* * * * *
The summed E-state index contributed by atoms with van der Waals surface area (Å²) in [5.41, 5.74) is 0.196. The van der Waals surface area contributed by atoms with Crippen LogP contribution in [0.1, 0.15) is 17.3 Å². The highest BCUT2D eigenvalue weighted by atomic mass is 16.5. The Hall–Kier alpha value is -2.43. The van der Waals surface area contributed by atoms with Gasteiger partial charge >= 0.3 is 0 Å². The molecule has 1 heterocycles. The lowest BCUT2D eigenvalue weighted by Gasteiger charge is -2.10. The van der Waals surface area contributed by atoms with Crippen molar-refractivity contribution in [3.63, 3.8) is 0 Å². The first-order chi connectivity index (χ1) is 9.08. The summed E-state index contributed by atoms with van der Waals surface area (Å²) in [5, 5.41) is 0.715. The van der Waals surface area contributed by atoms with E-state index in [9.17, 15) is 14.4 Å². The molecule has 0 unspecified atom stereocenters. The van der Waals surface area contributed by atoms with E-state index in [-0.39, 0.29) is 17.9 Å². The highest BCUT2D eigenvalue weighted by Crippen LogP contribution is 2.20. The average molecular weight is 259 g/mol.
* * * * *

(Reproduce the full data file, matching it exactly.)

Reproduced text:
The summed E-state index contributed by atoms with van der Waals surface area (Å²) in [5.41, 5.74) is 0.196. The van der Waals surface area contributed by atoms with Crippen LogP contribution in [0.1, 0.15) is 17.3 Å². The highest BCUT2D eigenvalue weighted by atomic mass is 16.5. The Hall–Kier alpha value is -2.43. The van der Waals surface area contributed by atoms with Gasteiger partial charge >= 0.3 is 0 Å². The molecule has 1 heterocycles. The lowest BCUT2D eigenvalue weighted by Gasteiger charge is -2.10. The van der Waals surface area contributed by atoms with Crippen molar-refractivity contribution in [3.63, 3.8) is 0 Å². The first-order chi connectivity index (χ1) is 9.08. The summed E-state index contributed by atoms with van der Waals surface area (Å²) in [5, 5.41) is 0.715. The van der Waals surface area contributed by atoms with E-state index in [9.17, 15) is 14.4 Å². The molecule has 0 unspecified atom stereocenters. The van der Waals surface area contributed by atoms with E-state index in [-0.39, 0.29) is 17.9 Å². The highest BCUT2D eigenvalue weighted by Crippen LogP contribution is 2.20. The average molecular weight is 259 g/mol.